You can?t explain the unexplainable, sublime. Familiar themes?akin to?Wnnterson’s Written on the Body… Marla: Love as invasive. Love as pure desire. Love as a bridesmaid dress loved for only one day and then thrown aside. Narrating organs in books?left by a recluse. Cancer of the prostrate will kill. Combination of form: Movie – documentary – porn – and back again. Characters talk to themselves on screen, then they turn to the audience and talk to … ME! I have just become the object of two subjects. How beautifully postmodern.
Capitalism: The democratization of art?becomes public taste governed by money. To?free our identity from?being defined by our stuff and our menial jobs that make us slaves?to purchasing?more stuff, Capitalism must be destroyed.
Then the biggie: Dualing subjects. One fights the other for power. Can there ever be two, particularly when they share one body? According to the smoking gun, the answer is no.
I could continue with the play-by-play but we?re all watching the same thing. Suffice it to say, I loved this movie the first two times I saw it. I have a renewed appreciation this third time. Now excuse me while I retire the keyboard and get back to the milk and cookies.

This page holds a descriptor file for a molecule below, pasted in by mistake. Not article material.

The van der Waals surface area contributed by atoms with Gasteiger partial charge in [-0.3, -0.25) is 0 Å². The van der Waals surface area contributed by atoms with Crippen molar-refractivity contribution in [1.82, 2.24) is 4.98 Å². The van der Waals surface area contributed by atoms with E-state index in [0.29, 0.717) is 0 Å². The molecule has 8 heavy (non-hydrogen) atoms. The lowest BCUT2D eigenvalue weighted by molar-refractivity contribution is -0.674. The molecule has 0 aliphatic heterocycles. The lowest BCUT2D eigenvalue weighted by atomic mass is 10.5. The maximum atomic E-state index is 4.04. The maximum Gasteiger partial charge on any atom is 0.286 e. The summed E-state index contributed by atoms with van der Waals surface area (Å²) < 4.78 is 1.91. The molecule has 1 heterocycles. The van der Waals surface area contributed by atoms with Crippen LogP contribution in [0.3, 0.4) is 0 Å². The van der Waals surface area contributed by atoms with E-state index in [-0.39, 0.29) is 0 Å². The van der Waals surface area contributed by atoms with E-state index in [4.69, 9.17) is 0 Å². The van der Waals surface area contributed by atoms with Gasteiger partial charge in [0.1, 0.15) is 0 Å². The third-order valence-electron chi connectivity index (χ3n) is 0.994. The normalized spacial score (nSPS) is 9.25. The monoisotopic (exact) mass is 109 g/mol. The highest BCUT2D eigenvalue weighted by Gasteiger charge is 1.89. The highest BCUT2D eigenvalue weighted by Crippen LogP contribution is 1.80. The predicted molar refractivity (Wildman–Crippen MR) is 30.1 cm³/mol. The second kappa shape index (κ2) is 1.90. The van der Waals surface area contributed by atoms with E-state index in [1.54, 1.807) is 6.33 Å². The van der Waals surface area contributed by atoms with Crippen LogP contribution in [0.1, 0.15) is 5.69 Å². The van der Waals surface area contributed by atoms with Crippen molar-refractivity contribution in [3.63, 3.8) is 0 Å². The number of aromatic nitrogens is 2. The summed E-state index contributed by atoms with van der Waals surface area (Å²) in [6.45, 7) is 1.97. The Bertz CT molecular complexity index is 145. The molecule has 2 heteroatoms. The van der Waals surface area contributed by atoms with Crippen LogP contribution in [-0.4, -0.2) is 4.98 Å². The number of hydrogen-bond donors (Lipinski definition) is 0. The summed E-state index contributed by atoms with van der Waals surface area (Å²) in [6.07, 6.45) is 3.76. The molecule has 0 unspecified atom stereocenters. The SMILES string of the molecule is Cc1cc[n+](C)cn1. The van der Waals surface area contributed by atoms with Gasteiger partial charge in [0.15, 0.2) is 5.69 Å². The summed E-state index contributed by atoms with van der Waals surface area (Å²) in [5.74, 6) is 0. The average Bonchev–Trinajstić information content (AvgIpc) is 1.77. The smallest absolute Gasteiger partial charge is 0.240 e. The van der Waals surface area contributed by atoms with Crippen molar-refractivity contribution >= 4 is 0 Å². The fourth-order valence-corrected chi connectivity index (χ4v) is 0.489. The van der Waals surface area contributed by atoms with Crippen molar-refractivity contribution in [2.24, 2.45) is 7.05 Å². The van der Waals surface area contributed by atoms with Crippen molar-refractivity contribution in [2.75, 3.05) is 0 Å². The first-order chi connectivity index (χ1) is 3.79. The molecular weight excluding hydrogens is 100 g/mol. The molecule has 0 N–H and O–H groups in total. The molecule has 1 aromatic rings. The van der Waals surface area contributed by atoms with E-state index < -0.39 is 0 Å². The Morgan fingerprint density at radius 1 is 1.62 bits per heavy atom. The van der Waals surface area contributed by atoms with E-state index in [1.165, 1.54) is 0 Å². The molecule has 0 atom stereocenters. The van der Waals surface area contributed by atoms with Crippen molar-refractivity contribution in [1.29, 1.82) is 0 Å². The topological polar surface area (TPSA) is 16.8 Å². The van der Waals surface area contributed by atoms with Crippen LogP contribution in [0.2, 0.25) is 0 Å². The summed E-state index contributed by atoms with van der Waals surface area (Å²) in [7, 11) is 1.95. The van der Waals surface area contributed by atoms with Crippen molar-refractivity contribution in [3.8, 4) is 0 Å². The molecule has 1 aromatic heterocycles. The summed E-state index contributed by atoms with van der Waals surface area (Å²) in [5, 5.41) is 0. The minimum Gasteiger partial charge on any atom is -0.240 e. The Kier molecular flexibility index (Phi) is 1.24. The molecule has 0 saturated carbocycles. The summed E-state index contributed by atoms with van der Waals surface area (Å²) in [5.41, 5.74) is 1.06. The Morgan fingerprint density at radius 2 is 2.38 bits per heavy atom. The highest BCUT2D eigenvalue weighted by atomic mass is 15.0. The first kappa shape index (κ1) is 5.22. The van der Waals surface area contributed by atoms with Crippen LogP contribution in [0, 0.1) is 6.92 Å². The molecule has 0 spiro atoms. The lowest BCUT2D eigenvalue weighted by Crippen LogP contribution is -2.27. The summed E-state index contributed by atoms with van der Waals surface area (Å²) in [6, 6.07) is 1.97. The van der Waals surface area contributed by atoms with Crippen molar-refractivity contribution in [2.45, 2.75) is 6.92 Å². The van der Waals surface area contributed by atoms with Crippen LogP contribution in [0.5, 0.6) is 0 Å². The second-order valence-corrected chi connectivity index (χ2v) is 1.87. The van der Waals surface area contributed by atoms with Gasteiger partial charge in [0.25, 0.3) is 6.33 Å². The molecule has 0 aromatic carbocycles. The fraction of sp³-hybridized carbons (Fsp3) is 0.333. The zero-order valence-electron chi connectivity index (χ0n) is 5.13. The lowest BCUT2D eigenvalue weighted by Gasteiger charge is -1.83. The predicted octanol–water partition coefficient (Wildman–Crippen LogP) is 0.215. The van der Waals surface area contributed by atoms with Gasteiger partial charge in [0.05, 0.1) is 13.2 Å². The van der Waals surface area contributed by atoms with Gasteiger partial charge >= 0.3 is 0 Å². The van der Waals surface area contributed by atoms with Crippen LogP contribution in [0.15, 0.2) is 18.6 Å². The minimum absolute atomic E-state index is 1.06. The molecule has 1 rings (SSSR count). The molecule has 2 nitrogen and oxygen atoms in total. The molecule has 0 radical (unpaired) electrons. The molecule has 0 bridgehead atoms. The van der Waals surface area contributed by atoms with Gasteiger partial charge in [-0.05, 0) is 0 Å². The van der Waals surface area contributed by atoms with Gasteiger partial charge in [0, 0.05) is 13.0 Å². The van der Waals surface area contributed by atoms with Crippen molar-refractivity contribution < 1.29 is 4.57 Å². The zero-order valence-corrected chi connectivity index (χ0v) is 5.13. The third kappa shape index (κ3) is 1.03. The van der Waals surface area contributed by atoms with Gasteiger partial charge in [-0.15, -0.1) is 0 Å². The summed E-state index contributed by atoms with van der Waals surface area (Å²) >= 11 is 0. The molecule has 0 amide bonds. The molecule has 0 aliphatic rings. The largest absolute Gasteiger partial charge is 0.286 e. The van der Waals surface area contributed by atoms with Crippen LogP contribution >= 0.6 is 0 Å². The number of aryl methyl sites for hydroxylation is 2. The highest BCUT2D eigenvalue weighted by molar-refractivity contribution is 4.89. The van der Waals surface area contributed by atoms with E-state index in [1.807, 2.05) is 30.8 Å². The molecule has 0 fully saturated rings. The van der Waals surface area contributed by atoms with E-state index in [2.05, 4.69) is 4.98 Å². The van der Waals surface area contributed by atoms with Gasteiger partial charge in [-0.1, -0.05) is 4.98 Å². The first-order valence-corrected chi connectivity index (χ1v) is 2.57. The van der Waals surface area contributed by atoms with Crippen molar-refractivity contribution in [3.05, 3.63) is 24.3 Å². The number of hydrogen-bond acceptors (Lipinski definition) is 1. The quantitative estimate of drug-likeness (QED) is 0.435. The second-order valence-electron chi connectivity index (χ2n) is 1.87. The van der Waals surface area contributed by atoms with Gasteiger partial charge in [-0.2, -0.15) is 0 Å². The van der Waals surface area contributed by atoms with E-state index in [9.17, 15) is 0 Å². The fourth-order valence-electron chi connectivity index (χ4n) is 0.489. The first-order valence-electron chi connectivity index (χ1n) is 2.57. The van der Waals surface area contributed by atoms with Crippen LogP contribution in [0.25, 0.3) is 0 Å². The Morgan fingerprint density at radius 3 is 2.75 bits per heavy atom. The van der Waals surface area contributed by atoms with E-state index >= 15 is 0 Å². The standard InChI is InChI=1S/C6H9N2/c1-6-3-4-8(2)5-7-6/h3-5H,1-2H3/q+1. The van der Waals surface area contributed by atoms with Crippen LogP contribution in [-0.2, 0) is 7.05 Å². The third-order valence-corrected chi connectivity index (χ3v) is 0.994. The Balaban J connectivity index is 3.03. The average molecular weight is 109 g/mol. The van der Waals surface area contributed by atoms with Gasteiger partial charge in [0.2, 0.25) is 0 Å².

In The Postmodern, Malpas says:
at the heart of identity there is a ‘thinking I’ that experiences, conceptualises and interacts with the world … This ‘I’ has been questioned, challanged and problematised by more recent modern and postmodern theorists. (57)
This ‘thinking I’ is certainly problematised by Jeannette Winterson in Written on the Body. By withholding the gender of the narrator and writing that narrator into numerous sexual experiences, the reader is left to his or her own devices in decoding the mystery. Faced with two choices, the reader can insert the association of his or her choice and move on or allow shifting assumptions to wash over the conscious mind.